I can watch this over and over again. Henry Fonda is magnificent.
March 26, 2016
The Longest Day (1962) ????
An unique masterpiece, focusing on three sides (American, Britain, and Germany) during the invasion of Normandy in WWII. Epic-scale war saga; arty and unforgettable, with an all-star cast, staggering battle scenes and Oscar-winning Special Effects throughout. Look for Sean Connery as a British soldier. Photography also won an Oscar. One of the greatest war pictures of all-time. Catch this one!
March 10, 2016
Amazing movie. Great acting, great action, great story, and just a fantastic movie. It was well-directed and well-made. It definitely remains as good as it was back in the day.
November 20, 2014
I like saving private ryan a lot better and it goes over dday as well. This movie shows not just the american side, but other countries involved as well-it's main strength.however, it was slow and at parts confusing with military jargon and not much dialogue, it wasn't very emotionally touching. I liked the little bit of humor tho and characters. Back in the day Im sure it was groundbreaking with the huge sets/casts and accuracy to history- and even i was impressed by some of the cameos, but by today's standards it was a bit lackluster. Some neat facts-we used dummies, had to improvise dynamite, attacked in horrible weather, attacked from part longest away from england. Scary to think Nazis occupied and controlled half of Europe for 4 years before the invasion! Also no one wanted to wake up hitler to tell him what was going on.
December 10, 2015
The Longest Day (1962), directed by Darryl Zanuck is the forerunner of the big-budget war movie, with one of the largest, most star-studded casts ever assembled, including John Wayne, Sean Connery, Richard Burton, Red Buttons, Paul Anka, and Eddie Albert, to name just a few of the forty cast members.

What makes The Longest Day significant is how it became a model for the war movies that followed, such as Saving Private Ryan, Black Hawk Down, and even 2015's critically-acclaimed Fury, but what makes this film great is its attention to history. The film details events leading up to the capture of a key German-held bridge during WWII, dubbed by the British as "Pegasus Bridge." The assault is led by Richard Todd's Major John Howard, a man who actually had fought at the Battle of Pegasus Bridge. Also, the film shows French Resistance fighters being air dropped into Normandy, three days before the famous American landing on D-Day, a historically correct and significant event that is often forgotten and not widely known, as well as a depiction of the scaling of the sea cliffs at Pointe Du Hoc at Normandy by Joseph Lowe who, 17 years earlier, had scaled the same cliffs as a member of 505th Army Division.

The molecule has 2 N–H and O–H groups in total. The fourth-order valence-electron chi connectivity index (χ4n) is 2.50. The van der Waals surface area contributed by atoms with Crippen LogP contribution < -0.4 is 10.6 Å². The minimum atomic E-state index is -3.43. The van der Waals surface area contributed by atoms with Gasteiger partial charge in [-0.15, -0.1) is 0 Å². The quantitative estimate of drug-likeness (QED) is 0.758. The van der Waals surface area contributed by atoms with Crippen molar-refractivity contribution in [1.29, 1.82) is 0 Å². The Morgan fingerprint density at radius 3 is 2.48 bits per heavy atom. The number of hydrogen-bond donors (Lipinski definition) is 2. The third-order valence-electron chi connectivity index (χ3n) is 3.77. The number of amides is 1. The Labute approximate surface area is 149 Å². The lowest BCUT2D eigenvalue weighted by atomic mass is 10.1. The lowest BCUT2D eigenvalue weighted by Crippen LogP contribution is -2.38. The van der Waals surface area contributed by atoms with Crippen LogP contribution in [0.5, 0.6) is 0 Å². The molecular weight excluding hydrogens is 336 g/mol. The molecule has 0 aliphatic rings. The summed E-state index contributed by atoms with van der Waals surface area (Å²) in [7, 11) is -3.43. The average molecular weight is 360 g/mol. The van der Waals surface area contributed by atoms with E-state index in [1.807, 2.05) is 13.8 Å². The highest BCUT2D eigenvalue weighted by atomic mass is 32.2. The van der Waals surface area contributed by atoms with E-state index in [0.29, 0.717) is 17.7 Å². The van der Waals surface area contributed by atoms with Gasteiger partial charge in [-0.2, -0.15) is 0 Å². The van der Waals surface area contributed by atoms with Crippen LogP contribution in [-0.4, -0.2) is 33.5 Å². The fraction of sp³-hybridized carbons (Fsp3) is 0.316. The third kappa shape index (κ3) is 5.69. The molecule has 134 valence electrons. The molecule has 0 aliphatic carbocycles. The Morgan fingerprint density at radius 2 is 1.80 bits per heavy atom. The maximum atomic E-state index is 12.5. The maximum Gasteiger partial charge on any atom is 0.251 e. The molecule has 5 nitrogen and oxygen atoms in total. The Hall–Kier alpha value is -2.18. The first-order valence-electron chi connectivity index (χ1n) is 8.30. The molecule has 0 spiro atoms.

While this film was probably spectacular by the standards of 1962, the grandeur of the spectacle will not disappoint modern audiences. The battle scenes in this movie are fantastic for their time; the film used an actual army division as stand-ins for the Omaha Beach landing, as well as two working and historically accurate battleships: the Springfield and the Little Rock. The amount of explosions in this movie make it impressive even by today's standards, but with a movie budget of 7.4 million ($57,920,293.33 in 2015 dollars), they sure could afford it. This movie was the most expensive black and white movie made until 1993, and I'd say they budgeted very well; there was a lot put into this movie and it shows.

This movie is a must see to any history buff or war movie lover.
June 15, 2015
When you land in Normandy, you will only have one friend...God.

Three generals are approaching Normandy on D-Day during World War II. We watch as both the Allie and German's prepare for the invasion. The Allies are coming in from both land, water, and air and the aerial attack should just overshoot the Germans and catch them in an unanticipated crossfire. The aerial team is having a hard time practicing their jumps and has concerns about the ability to be successful on their mission. If the airborne unit isn't successful, the entire mission and war may be lost. Can they make it work or will the German's prevail?

"Only two types of people are going to stay on this beach, those that are already dead and those that are about to die."

There were five directors that collaborated to delivers this almost three hour war epic. The storyline is very compelling as was the characters. The script was well done and the picture was delivered with the right amount of grit. The action scenes were also intense and fairly well done for the time. The acting was first rate and the cast includes John Wayne, Henry Fonda, Richard Burton, Sean Connery, Red Buttons, Roddy McDowall, and Robert Mitchum.

"Beyond that peaceful horizon a monster awaits."

I came across this picture on Netflix and had to add this classic to my queue. The cast was unbelievable and the intensity and action was well done. I am not a huge war genre fan but this was well written and I enjoyed the characters. This is worth a viewing despite being almost three hours.

"There are a lot of very peculiar blokes on this beach."

Grade: B
August 25, 2009
John Wayne comes off as a cartoon compared to the other actors around him. I didn't grow up with his bravado, and it's totally lost on me. That said, while the individual scenes are really great, they're just kind of randomly stuck throughout the film. It's like they shot 10 separate short films and just mixed them all together. The result is dissatisfying.